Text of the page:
These are all very important factors in the precipitous decline in the quality of higher education in Nigeria in the last two or three decades, but in my personal opinion, the single most important factor is the extremely rapid rate of expansion of the tertiary educational sector in the same period as scores of both publicly financed and private universities emerged to stretch the capacity of the system as a whole to expand without severely depressing standards beyond minimal limits. From a single national university at independence in 1960 we moved rapidly to six, then to twelve, then to twenty-four. It was at that point that we began to hear talk of first, second and third generation universities. These were initially all publicly financed institutions, but they were later joined by private ones. As of now, no one knows exactly how many universities are in Nigeria and the figures we hear range between 130 and 150. Universities are not kindergarten schools, they are not primary schools and there are limits to the rate at which you can create new universities without fatally crippling the system as a whole. Nigeria in particular and Africa in general long ago crossed these limits and mere certification has massively replaced the dissemination and reproduction of the unique kinds of knowledges traditionally purveyed by universities. There is grandiosity in the system, but it is grandiosity in the production of mediocrity, a mediocrity not natural, not unalterable but systemic, determinate and therefore changeable.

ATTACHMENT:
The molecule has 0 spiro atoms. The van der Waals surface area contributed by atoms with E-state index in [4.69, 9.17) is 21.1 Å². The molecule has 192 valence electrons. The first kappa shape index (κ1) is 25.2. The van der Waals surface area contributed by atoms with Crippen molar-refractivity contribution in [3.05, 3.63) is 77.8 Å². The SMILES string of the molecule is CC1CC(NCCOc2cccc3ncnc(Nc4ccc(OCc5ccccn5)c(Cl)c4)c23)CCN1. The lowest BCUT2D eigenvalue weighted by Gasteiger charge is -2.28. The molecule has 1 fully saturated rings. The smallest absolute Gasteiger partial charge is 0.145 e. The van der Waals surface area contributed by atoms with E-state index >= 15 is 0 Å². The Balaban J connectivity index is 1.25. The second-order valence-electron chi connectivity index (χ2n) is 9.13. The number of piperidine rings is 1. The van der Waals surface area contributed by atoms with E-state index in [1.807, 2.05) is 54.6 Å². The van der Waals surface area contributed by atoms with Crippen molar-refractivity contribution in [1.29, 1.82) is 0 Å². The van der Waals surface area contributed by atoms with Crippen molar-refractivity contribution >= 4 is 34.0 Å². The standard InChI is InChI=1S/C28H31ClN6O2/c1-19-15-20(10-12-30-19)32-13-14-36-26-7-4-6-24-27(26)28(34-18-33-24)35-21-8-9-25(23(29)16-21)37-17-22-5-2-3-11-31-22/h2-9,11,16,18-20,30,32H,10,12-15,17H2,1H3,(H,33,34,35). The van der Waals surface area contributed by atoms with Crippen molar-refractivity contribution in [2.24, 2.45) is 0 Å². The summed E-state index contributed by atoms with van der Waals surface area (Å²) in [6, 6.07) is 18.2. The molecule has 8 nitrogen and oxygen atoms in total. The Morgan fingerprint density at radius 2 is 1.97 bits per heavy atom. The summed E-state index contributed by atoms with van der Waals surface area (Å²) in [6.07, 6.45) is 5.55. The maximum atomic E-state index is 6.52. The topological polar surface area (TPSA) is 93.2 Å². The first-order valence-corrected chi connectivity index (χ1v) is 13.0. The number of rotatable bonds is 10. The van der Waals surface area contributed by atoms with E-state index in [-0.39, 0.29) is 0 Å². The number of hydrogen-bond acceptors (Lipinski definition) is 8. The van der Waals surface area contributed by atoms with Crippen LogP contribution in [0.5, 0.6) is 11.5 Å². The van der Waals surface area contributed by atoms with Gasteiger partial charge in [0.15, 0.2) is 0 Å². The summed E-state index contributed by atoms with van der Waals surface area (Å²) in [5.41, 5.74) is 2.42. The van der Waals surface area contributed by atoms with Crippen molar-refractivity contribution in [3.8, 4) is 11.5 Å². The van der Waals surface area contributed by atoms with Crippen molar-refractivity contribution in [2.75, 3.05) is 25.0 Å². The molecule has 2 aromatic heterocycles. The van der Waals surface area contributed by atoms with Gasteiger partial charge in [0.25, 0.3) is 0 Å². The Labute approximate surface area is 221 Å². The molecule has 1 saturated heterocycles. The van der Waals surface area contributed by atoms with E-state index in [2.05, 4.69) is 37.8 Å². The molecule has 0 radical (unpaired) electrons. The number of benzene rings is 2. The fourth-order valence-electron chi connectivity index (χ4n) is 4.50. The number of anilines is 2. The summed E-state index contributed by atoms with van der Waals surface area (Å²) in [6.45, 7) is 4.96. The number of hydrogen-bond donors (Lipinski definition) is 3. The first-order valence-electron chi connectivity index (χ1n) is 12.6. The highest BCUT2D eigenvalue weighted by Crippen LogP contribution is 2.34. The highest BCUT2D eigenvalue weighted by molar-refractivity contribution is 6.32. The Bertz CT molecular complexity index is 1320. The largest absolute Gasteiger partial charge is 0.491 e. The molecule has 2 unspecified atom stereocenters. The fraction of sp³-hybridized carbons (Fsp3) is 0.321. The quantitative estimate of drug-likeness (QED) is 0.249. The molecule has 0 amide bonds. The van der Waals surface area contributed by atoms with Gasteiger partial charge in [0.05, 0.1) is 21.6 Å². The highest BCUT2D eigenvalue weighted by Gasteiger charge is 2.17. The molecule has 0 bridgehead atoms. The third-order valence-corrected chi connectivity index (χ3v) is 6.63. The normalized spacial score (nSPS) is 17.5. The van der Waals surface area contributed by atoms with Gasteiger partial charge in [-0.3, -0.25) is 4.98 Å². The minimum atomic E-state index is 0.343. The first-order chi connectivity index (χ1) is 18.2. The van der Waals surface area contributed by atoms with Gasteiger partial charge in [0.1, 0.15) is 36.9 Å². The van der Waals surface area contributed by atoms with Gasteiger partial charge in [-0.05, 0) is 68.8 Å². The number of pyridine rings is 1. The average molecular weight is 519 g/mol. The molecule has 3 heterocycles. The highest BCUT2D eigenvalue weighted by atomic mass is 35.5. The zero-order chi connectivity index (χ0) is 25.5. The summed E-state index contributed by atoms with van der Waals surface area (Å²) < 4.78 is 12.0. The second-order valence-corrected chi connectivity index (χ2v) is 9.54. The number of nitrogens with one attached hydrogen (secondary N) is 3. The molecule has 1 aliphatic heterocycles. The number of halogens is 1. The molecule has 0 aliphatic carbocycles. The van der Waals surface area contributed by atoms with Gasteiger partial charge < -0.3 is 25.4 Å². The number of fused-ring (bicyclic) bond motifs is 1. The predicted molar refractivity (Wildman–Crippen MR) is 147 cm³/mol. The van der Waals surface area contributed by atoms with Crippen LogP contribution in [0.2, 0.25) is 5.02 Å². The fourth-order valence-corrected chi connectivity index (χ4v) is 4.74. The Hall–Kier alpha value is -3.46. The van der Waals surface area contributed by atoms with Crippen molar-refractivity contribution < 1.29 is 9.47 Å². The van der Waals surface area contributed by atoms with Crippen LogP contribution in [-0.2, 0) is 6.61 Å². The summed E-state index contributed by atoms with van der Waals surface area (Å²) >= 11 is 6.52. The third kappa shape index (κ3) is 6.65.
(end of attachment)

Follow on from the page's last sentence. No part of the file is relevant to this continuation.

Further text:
In talking of mere certification having replaced true learning and the production of mediocrity on a grandiose scale, I am talking not only of the students produced in our tertiary institutions, but of the teachers themselves, the whole body of the professoriate, so to speak. This is the most delicate but at the same time the most salient point of all my observations and reflections in this lecture. The professional and intellectual quality of the teachers, the lecturers and the professors has plummeted calamitously and this the bottom line, the nadir of the fall in standards and quality in tertiary education in our country. Because this is such an explosively controversial point to make, let me be as clear as possible on what is entailed in this observation, this claim.
As I have said earlier in the lecture, outside the Nigerian tertiary educational system in some of the world’s most highly ranked universities, Nigerians do quite well and are indeed highly competitive as a national group. But because of the monumental collapse in the system within Nigeria itself, Nigeria as a nation is not competitive at all in the world of international scholarship and world class university teaching and research. Let me drive this point home as vigorously as possible: if there was ever a chance – and there was once – that we could become an important scientific nation, that chance is gone now, at least for the foreseeable future.
I do not of course wish to be misunderstood in so vigorously emphasizing this point. In historical terms, the expansion of the system of higher education in our country was not only inevitable, it was also necessary and even socially and culturally progressive. At independence and right up to the end of the first decade of the post-independence period, the few universities had places for only an infinitesimal percentage of qualified members of the total applicant pool. And there was and still is a universal yearning, a universal clamor for higher learning in our country. In that respect, the rapid expansion of tertiary education in our country is understandable and ought, for instance, to be differentiated from the clamor for state creation in Nigeria. But the expansion was unplanned, chaotic, and immensely opportunistic in creating cadres of teachers, lecturers and, especially, professors that moved into positions for which they had overhasty and inferior preparation.